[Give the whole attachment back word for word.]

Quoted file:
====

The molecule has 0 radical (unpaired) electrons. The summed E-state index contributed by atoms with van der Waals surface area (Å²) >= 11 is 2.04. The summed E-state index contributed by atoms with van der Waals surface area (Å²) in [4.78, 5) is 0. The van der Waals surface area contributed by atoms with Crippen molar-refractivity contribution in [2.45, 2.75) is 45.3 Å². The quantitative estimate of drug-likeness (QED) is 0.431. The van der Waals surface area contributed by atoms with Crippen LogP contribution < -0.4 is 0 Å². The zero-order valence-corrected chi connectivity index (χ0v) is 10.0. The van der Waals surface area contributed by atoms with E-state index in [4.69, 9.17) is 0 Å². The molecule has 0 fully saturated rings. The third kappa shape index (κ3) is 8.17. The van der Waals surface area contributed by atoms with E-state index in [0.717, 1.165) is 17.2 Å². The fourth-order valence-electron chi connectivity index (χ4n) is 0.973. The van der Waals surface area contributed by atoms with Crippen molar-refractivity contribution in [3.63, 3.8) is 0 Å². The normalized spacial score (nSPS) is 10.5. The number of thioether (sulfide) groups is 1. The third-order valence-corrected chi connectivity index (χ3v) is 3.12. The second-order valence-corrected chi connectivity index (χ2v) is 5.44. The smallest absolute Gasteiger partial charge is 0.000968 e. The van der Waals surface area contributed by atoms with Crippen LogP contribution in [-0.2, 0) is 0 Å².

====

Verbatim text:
The molecule has 0 radical (unpaired) electrons. The summed E-state index contributed by atoms with van der Waals surface area (Å²) >= 11 is 2.04. The summed E-state index contributed by atoms with van der Waals surface area (Å²) in [4.78, 5) is 0. The van der Waals surface area contributed by atoms with Crippen molar-refractivity contribution in [2.45, 2.75) is 45.3 Å². The quantitative estimate of drug-likeness (QED) is 0.431. The van der Waals surface area contributed by atoms with Crippen LogP contribution < -0.4 is 0 Å². The zero-order valence-corrected chi connectivity index (χ0v) is 10.0. The van der Waals surface area contributed by atoms with E-state index in [4.69, 9.17) is 0 Å². The molecule has 0 fully saturated rings. The third kappa shape index (κ3) is 8.17. The van der Waals surface area contributed by atoms with E-state index in [0.717, 1.165) is 17.2 Å². The fourth-order valence-electron chi connectivity index (χ4n) is 0.973. The van der Waals surface area contributed by atoms with Crippen molar-refractivity contribution in [3.63, 3.8) is 0 Å². The normalized spacial score (nSPS) is 10.5. The number of thioether (sulfide) groups is 1. The third-order valence-corrected chi connectivity index (χ3v) is 3.12. The second-order valence-corrected chi connectivity index (χ2v) is 5.44. The smallest absolute Gasteiger partial charge is 0.000968 e. The van der Waals surface area contributed by atoms with Crippen LogP contribution in [-0.2, 0) is 0 Å².